Most job interview tips focus on the interviewee, but what about the interviewer? One could argue that the stakes are even higher. If you’re on the other side of the table, you need to find a qualified candidate with appropriate experience, plus salary expectations that fall within a specified budget. And since in-demand jobseekers probably have other options, you also have the added responsibility of convincing your top pick that the job you’re offering is better than all the rest.
While you may not have absolute control over compensation, title and job duties, you can tip the scale in your favor by making a great impression on every applicant. Here are a few basic tips for anyone who’s ever uttered the words: “What’s your greatest strength and your greatest weakness?”
Look neat and presentable
This doesn’t mean you have to wear a suit, especially if your office falls on the casual end of the dress code spectrum. Rather, you should aim for the best, neatest version of how people are expected to dress on the job. If jeans and t-shirts are the norm, wear your newest jeans, iron your nicest t-shirt and consider throwing on a tailored jacket or blazer.
How you look sends a message to the interviewee. While a polished look says, “This interview is important, and I value your time,” frayed pant legs and a stained hoodie say, “I woke up like this,” (not in a good way) or “I totally forgot this meeting was on my calendar.”
Bring energy to the conversation
I once had an interviewer uncontrollably yawn throughout an entire interview. She could barely get through a sentence about the company and position without yawning and rubbing at her eyes. It was incredibly awkward and, I figured, telling of just how exciting it was to work for her.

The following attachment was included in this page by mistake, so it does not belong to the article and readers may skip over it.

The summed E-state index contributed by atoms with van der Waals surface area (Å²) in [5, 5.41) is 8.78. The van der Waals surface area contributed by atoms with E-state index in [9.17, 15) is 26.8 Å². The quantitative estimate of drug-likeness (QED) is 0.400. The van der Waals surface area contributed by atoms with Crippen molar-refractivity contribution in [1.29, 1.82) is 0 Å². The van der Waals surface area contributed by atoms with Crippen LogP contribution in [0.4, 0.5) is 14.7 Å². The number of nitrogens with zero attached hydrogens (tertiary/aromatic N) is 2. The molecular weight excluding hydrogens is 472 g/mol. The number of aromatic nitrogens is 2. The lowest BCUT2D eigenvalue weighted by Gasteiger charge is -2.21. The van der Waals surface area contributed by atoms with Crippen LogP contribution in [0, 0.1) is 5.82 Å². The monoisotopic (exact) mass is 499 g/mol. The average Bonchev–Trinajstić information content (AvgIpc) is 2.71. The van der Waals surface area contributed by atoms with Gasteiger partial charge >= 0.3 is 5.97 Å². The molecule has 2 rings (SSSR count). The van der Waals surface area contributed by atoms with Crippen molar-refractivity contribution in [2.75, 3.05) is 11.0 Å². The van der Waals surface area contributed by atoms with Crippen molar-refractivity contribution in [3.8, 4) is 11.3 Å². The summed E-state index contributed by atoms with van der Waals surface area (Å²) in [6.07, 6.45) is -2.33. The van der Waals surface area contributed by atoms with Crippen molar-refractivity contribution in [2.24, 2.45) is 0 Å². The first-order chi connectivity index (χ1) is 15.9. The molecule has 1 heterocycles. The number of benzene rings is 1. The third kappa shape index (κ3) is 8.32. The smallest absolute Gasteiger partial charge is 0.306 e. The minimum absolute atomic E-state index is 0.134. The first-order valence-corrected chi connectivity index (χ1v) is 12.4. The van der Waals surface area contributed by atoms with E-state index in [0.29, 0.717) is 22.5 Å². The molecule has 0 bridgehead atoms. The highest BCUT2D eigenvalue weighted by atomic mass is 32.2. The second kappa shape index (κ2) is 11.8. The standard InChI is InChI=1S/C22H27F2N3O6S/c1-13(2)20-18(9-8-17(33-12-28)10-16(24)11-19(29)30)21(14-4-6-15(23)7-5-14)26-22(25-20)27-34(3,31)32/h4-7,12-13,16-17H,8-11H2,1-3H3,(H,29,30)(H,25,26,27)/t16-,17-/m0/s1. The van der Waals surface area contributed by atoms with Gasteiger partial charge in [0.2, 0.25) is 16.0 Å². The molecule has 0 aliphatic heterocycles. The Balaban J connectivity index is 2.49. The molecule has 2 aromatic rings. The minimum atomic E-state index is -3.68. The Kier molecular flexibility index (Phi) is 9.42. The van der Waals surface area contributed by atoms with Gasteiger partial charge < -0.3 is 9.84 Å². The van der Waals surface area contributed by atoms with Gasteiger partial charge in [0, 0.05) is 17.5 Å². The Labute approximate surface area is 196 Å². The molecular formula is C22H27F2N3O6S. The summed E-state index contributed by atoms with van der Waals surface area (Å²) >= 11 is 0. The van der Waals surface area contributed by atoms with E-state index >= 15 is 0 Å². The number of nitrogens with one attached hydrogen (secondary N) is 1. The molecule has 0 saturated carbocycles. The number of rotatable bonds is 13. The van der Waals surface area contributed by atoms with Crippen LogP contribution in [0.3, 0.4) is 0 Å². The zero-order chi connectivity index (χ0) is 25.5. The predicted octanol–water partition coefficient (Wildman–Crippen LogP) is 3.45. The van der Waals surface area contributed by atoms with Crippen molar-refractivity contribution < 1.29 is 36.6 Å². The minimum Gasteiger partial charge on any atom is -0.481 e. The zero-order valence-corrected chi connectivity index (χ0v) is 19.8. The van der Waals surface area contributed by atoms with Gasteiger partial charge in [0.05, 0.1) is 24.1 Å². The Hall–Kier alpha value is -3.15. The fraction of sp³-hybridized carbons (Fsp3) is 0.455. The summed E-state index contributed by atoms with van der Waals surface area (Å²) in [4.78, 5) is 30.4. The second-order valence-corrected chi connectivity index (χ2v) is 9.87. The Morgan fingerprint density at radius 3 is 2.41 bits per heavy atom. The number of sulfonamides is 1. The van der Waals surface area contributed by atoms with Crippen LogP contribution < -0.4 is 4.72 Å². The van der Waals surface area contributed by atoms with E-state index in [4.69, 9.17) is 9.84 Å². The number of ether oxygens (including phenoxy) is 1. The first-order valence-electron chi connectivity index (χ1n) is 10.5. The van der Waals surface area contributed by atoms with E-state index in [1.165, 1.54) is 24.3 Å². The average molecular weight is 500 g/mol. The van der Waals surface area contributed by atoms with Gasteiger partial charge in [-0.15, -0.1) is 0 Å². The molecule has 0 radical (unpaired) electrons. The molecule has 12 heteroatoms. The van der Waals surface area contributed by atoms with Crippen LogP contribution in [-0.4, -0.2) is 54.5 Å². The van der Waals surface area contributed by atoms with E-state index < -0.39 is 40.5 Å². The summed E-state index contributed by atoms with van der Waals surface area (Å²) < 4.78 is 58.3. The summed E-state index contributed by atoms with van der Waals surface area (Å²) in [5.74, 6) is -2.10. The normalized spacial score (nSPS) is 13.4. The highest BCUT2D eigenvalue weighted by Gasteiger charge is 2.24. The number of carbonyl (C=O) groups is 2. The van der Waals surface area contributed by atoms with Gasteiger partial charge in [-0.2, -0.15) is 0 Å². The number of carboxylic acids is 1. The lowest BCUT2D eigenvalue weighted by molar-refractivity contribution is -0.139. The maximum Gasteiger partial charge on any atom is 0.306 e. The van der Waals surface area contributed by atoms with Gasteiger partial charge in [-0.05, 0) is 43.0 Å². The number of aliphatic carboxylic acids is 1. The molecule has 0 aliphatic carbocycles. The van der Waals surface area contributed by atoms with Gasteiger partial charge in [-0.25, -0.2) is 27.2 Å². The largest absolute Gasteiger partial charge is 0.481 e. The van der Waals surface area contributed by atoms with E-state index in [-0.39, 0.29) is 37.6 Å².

During an interview, you’re the company’s ambassador and the interviewee’s reference point. If you seem excited and engaged, the candidate will assume that the job is exciting and engaging. If you can barely keep your eyes open and need to check your phone every five minutes just to maintain consciousness, the job will seem like an insufferable chore, and the candidate will likely move on to the next opportunity (like I did).
Have a game plan
When scheduling the interview, make sure it’s clear exactly how much time is allotted for the appointment, and stick to it. (This is a basic courtesy for candidates, many of whom are using lunch breaks or burning through “dentist appointment” excuses to leave the office for interviews.) From there, determine the appropriate format for the interview. For example, you may choose to use the first 10 minutes to give an overview of the company and position, the following 40 minutes for your questions, and the last 10 minutes to answer any of the candidate’s questions. A basic agenda like this can keep both the conversation and your overall schedule on track.
Just like how any candidate worth their salt will be ready with a carefully crafted answer to “Tell me a little about yourself,” you should be prepared to answer standard interviewee questions like “What’s the company’s culture like?” or “What’s your favorite part of your job?” Same goes for more pointed questions like “What are some of your marketing goals for 2016?” or “What’s the most challenging aspect of this role?” It’s impossible to anticipate every question, but try putting yourself in the candidate’s shoes and thinking about what they’d need to know before accepting a position at your company.
Sugarcoating a job in an interview may snag you a stellar employee, but it will come at a cost. Eventually, the employee will understand the reality of their position and resent you for the “bait and switch,” or they’ll simply find a new place to work. When a candidate asks about topics like growth potential and flex time, they want accurate information they can use to make the best decision for their career. While they may not like your answer, they’ll appreciate the transparency.
Jenessa Connor is a Brooklyn-based freelance writer and young adult author. If you don’t find her in front of her computer, check the local movie theaters and restaurants, Prospect Park or the gym at CrossFit 718.